July 7, 1942 (19th Parliament, 3rd Session)


William Lyon Mackenzie King (Prime Minister; Secretary of State for External Affairs; President of the Privy Council)


Right Hon. W. L. MACKENZIE KING (Prime Minister):

Five years ago this evening, Chinese and Japanese forces clashed in a skirmish which marked the beginning of a war which has brought as much devastation
Tribute to Chinese

and death as was witnessed in the first world war. This house will, I believe, wish me on this anniversary to pay some slight tribute to the indomitable spirit of the Chinese people and their brave leaders. The five years that have elapsed have shown that nothing can daunt their courage or shake their resolution.
On November 3, 1941, I remarked in this chamber that "the uncomplaining courage of the Chinese has not been surpassed in the annals of human resistance", and that "the Chinese continue to die in staggering numbers in defence of their humble habitations and the good earth which for countless generations has given to the ancestors they revere and to themselves their scanty sustenance." Another eight months have passed, and the courage and resolution of China are as fresh as ever.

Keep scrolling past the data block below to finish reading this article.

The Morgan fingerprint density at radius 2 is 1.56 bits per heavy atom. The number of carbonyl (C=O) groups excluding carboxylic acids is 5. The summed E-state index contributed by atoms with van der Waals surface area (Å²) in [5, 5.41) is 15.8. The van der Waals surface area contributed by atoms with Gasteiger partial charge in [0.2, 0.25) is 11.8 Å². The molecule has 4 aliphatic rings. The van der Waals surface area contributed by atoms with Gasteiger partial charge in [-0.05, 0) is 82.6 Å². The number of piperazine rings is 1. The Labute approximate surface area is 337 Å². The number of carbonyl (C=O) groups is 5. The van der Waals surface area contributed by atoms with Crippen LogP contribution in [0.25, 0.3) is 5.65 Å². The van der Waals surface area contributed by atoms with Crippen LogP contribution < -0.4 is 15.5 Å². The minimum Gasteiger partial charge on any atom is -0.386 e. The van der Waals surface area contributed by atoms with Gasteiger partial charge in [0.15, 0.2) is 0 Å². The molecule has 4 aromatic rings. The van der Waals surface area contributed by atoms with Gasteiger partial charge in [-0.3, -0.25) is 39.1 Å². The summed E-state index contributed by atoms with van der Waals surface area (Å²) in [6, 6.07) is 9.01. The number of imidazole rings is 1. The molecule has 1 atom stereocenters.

Most of the great industrial centres, and most of the fertile land of China, are now occupied by the invader; the principal supply routes have been cut off; the loss of Burma has increased Chinese difficulties in obtaining the weapons and munitions of war; bombings are a part of the expected daily routine in the Chinese capital; death or slavery has been the lot of uncounted millions of the Chinese people.
Out of all this suffering and anguish China has given and is continuing to give to her allies an example which serves as little else possibly could to sustain their hearts in these dark days. It is the example of a nation endowed with an ancient and splendid culture, and devoted to the arts of peace, defending itself tenaciously, skilfully and boldly against a barbarous foe which has no thoughts except those of ruthless aggression. Such is the spirit of China in t-his hour.
Chinese resistance is a proof of the moral stamina of democracy. China may be assured that her resistance will not be in vain, and that no matter what the cost, or what the duration of the ordeal, the united nations will continue at her side until freedom again becomes the portion of all.

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